Many high school students will learn today how they did on the PSAT, and their high school counselors were in theory supposed to get information Wednesday on the scores of their students, as well as new information the College Board is providing on how high schools can keep PSAT takers on track to prepare for college. But on Wednesday, many high school counselors reported that the system wasn't working and they couldn't get to the information about their students. Zach Goldberg, a College Board spokesman, acknowledged "confusion" among counselors and said they were sent more detailed instructions after many reported difficulties. Goldberg said the issue should have no impact on students getting their scores today.
Reports of Indian students being turned away by customs officials and prevented from boarding U.S.-bound flights cast spotlight on two little-known California institutions with 90 percent-plus international enrollment.
Illinois may shift from the ACT to the SAT for a statewide program to offer a college admissions test, The Chicago Tribune reported. ACT has filed a complaint, charging an inappropriate decision process, so the move is not final. Students of course may opt to use either test for their individual applications, but statewide contracts generally encourage students to at least start with the test used statewide.
Ten people were hurt when a large tree fell on a group starting an admissions tour Monday at Vanderbilt University. All 10 were taken to the hospital with injuries, none of them life threatening, and six were released. One of the injured is a Vanderbilt student who works as a guide and the others were prospective students and parents.
In Saturday night's debate, Hillary Clinton and Bernie Sanders, the major candidates for the Democratic presidential nomination, offered different views on the problems facing public higher education and their plans to help students and families afford college. While both candidates favor a major infusion of federal funds to allow for free (in the Sanders plan) and debt-free (in the Clinton plan) public higher education, they emphasized their differences Saturday night. (Photo from Getty Images.)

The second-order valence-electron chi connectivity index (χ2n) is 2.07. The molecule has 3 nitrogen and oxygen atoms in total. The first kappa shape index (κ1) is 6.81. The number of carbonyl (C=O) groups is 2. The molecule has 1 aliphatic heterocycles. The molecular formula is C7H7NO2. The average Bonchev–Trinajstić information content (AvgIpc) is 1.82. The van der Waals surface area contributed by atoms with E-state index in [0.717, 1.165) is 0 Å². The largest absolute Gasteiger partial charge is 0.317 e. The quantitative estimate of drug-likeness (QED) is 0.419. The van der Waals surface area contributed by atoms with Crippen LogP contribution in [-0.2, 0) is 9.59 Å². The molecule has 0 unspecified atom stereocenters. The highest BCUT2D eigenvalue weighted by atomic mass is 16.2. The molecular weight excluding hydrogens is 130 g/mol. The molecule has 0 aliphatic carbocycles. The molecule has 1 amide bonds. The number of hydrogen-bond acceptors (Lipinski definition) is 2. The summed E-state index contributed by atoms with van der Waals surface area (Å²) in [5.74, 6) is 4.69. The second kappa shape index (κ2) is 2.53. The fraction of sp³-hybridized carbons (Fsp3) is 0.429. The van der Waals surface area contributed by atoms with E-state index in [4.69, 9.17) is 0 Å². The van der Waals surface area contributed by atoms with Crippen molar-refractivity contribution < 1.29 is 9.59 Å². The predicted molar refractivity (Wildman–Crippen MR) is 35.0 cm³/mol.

On the issue of why tuition is going up, Sanders pointed to choices being made by colleges. "The cost of college education is escalating a lot faster than the cost of inflation. There are a lot of factors involved in that," Sanders said. "And that is that we have some colleges and universities that are spending a huge amount of money on fancy dormitories and on giant football stadiums. Maybe we should focus on quality education with well-paid faculty members …. And I understand in many universities a heck of a lot of vice presidents who earn a big salary."
Clinton said that, by far, the top reason for rising college costs at public colleges is that "states have been disinvesting in higher education …. So states over a period of decades have put their money elsewhere -- into prisons, into highways, into things other than higher education."
Sander won applause from the debate audience for his analysis. But the Associated Press Fact Check on the debate said that Clinton was more accurate, noting a recent study attributing 79 percent of the increase in public college tuition rates in recent years to declines in state support.
Sanders argued for free public higher education for everyone. "We should look at college today the way high school was looked at 60 years ago. All young people who have the ability should be able to get a college education," he said, again to applause.
Clinton drew attention, however, to the way her plan would not eliminate tuition for students from families with the ability to pay. "I don't believe in free tuition for everybody. I believe we should focus on middle-class families, working families and poor kids who have the ambition and the talent to go to college and get ahead," she said.
A Washington Post analysis of the debate cited that comment as significant. "Interesting that Clinton volunteers this. Just the latest example of her pretty clearly stating that she won’t be dragged too far left by this primary. She’s the favorite, and she’s comfortable enough not to try and match Sanders on free tuition," said the analysis.
A full transcript of the debate from the Post, including annotations on key points, may be found here.
An undetermined number of applicants to Howard University received good news last week via email (that they had been accepted) only to quickly receive a second email telling them not-so-good news (they had been wait-listed). University officials say the first email message was the correct one, and that these applicants have now all been contacted and told to ignore the second message. Officials are investigating how the wrong email message was sent.